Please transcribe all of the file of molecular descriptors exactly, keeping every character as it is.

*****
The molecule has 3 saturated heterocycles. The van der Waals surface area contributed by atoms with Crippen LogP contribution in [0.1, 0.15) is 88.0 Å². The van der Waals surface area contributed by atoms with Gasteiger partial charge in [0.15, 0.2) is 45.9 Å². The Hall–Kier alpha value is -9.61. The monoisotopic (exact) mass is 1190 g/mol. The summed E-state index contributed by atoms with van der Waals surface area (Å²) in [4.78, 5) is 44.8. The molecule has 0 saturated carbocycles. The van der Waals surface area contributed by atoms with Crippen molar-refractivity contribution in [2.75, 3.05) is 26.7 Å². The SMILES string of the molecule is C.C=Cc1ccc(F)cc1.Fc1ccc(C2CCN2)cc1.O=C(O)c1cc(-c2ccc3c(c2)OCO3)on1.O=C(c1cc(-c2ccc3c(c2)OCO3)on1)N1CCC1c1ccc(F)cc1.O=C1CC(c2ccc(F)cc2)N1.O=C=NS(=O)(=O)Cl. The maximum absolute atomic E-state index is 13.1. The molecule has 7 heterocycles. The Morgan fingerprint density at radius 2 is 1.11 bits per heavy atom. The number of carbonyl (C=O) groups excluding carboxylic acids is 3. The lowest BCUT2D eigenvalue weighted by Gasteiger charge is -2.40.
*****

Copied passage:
The molecule has 3 saturated heterocycles. The van der Waals surface area contributed by atoms with Crippen LogP contribution in [0.1, 0.15) is 88.0 Å². The van der Waals surface area contributed by atoms with Gasteiger partial charge in [0.15, 0.2) is 45.9 Å². The Hall–Kier alpha value is -9.61. The monoisotopic (exact) mass is 1190 g/mol. The summed E-state index contributed by atoms with van der Waals surface area (Å²) in [4.78, 5) is 44.8. The molecule has 0 saturated carbocycles. The van der Waals surface area contributed by atoms with Crippen molar-refractivity contribution in [2.75, 3.05) is 26.7 Å². The SMILES string of the molecule is C.C=Cc1ccc(F)cc1.Fc1ccc(C2CCN2)cc1.O=C(O)c1cc(-c2ccc3c(c2)OCO3)on1.O=C(c1cc(-c2ccc3c(c2)OCO3)on1)N1CCC1c1ccc(F)cc1.O=C1CC(c2ccc(F)cc2)N1.O=C=NS(=O)(=O)Cl. The maximum absolute atomic E-state index is 13.1. The molecule has 7 heterocycles. The Morgan fingerprint density at radius 2 is 1.11 bits per heavy atom. The number of carbonyl (C=O) groups excluding carboxylic acids is 3. The lowest BCUT2D eigenvalue weighted by Gasteiger charge is -2.40.